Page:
It occurs to me standing in the start that perhaps I don't fit in because of ... oh insert any number of reasons.  But I think, I hope, that's what makes us all fit in.  Seeing beyond the life I live, into this purpose of creating an awareness for disabled athletes offers me a venue to chase dreams.  Sometimes I fear, they are not even my dreams.  But rather the quests of many who dare not.  Who am I to deny the passage of work and effort through my veins?  Who am I to say I can't, when what I truly mean, is that I won't.  The fear of failure haunts my every breath.  It clings to my sweat soaked shirt under the ripe lunchtime sun on the course of my choosing.  It pulls my shoulders forward and down, in a disgraceful, hide yourself in these trees gait as I trudge behind my wonderful, patient guide.  Fear of failure tempts me to sit in that chair and stay put, making a choice to stop effort before embarrassment sets in.  Fear of getting caught, of being exposed as a fraud in this endurance demographic sings louder than any of my off key attempts at old 80's commercials.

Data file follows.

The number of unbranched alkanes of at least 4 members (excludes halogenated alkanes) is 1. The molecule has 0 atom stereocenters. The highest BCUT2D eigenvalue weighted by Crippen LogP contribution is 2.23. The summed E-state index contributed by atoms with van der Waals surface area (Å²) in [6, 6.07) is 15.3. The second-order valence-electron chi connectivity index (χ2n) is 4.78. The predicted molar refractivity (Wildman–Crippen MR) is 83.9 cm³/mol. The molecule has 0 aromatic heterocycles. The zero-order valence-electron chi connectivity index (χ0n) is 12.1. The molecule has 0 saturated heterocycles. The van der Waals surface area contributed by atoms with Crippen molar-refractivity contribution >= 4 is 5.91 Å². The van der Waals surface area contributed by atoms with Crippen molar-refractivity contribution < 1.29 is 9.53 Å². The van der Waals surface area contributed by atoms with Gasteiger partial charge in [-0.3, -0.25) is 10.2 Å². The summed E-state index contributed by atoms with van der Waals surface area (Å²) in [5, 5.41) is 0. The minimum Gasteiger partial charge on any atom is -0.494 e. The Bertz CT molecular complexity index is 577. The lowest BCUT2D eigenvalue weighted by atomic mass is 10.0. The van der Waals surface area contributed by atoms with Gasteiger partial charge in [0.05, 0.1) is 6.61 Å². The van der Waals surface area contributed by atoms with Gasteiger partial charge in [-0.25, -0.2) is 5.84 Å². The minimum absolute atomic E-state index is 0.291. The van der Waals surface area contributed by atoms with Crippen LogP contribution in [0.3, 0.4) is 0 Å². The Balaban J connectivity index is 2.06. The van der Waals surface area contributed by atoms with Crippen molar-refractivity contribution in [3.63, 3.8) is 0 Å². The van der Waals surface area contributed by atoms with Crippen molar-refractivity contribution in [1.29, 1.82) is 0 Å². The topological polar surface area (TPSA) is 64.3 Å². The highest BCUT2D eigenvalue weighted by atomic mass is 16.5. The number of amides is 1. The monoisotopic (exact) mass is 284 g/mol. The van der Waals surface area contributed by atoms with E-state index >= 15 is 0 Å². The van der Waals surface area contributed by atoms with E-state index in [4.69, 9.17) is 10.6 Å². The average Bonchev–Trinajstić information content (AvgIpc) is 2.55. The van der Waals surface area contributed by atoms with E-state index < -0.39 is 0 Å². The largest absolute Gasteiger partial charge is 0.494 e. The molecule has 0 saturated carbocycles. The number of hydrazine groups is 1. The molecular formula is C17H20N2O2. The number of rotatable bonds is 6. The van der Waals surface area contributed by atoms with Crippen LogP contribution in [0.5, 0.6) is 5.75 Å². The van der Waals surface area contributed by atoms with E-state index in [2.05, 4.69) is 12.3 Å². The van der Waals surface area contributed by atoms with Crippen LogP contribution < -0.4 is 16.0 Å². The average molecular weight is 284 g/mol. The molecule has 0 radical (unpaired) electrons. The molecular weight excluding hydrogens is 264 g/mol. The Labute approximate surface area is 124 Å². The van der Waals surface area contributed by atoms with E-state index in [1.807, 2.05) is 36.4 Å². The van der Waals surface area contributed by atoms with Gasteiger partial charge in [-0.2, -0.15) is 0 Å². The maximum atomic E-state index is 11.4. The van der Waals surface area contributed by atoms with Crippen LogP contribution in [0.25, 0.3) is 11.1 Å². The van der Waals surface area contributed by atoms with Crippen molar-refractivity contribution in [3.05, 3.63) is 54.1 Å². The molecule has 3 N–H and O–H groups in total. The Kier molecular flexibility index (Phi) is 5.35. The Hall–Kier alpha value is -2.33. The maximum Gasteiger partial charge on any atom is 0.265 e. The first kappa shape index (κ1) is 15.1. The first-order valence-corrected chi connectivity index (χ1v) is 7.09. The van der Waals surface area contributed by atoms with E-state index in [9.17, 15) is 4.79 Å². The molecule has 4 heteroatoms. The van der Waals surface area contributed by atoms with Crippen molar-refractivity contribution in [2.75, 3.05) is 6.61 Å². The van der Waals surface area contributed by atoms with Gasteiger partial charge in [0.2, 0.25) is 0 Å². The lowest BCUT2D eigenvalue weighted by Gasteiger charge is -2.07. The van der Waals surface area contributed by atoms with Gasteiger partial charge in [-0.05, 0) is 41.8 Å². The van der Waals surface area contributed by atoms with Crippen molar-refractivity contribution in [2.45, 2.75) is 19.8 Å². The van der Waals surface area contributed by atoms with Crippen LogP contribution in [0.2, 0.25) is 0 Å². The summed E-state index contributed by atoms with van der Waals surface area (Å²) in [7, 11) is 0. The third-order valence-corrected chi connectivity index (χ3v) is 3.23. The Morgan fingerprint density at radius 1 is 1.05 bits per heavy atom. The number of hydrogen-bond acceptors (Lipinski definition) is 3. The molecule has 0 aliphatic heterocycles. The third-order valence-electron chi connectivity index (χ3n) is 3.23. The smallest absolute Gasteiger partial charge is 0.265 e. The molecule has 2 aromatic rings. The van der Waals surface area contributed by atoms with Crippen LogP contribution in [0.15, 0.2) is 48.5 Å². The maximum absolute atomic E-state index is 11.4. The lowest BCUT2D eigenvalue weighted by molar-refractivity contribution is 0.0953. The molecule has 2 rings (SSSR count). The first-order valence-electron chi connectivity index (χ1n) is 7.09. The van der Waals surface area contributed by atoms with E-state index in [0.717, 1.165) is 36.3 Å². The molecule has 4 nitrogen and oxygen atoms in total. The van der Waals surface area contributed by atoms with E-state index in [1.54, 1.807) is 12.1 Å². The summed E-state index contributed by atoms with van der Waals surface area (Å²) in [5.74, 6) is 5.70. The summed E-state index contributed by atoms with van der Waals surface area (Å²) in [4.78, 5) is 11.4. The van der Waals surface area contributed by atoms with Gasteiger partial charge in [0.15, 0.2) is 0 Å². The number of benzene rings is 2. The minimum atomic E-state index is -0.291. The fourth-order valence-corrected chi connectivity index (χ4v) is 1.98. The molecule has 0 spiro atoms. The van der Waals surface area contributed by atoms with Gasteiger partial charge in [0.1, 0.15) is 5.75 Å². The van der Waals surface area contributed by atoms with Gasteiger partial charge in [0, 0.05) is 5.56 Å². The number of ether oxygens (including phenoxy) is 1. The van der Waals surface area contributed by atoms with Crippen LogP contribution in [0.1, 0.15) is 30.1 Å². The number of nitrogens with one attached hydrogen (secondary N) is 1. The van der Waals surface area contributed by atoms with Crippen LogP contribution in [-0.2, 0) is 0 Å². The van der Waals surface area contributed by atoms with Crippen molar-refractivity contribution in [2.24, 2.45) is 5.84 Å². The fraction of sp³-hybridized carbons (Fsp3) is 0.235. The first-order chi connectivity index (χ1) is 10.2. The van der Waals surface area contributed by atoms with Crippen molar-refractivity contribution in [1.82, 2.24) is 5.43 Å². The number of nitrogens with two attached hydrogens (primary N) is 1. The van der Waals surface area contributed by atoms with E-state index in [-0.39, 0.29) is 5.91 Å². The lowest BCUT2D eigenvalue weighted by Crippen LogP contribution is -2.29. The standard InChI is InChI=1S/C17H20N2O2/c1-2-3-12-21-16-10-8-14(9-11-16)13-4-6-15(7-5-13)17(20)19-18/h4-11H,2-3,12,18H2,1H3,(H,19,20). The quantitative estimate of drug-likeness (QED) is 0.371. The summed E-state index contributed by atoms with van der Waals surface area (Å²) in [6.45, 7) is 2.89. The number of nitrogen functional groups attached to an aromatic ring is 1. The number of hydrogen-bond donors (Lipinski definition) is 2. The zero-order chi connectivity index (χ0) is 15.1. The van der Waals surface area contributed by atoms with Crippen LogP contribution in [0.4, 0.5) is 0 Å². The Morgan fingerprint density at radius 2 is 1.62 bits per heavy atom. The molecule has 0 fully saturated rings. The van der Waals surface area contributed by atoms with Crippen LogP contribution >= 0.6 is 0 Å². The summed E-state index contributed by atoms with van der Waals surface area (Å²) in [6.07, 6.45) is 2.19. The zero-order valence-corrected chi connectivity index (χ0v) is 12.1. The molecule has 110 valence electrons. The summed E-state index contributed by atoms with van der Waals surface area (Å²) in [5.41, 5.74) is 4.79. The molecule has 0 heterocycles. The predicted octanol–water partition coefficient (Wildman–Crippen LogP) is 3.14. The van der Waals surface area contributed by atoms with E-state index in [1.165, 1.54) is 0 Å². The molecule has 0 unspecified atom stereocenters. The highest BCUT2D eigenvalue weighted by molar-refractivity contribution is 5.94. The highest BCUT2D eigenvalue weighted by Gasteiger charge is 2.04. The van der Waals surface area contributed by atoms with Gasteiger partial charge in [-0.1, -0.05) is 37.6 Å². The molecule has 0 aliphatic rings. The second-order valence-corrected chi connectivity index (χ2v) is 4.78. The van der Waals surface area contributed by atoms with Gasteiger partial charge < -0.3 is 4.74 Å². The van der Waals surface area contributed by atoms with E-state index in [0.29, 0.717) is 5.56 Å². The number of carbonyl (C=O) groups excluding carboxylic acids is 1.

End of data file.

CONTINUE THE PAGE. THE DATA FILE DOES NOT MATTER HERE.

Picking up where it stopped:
To be in search of something, implies you are missing something.  I think this as I run.  What, on earth am I missing?  I need no buckle, the
coveted bling of a 100 mile race.  I need no further sting in my legs of the DOMS that await me in the morrow.  I need no better grasp on reality, if anything I search to let it go.  Don't we all?  Then what, on earth am I missing?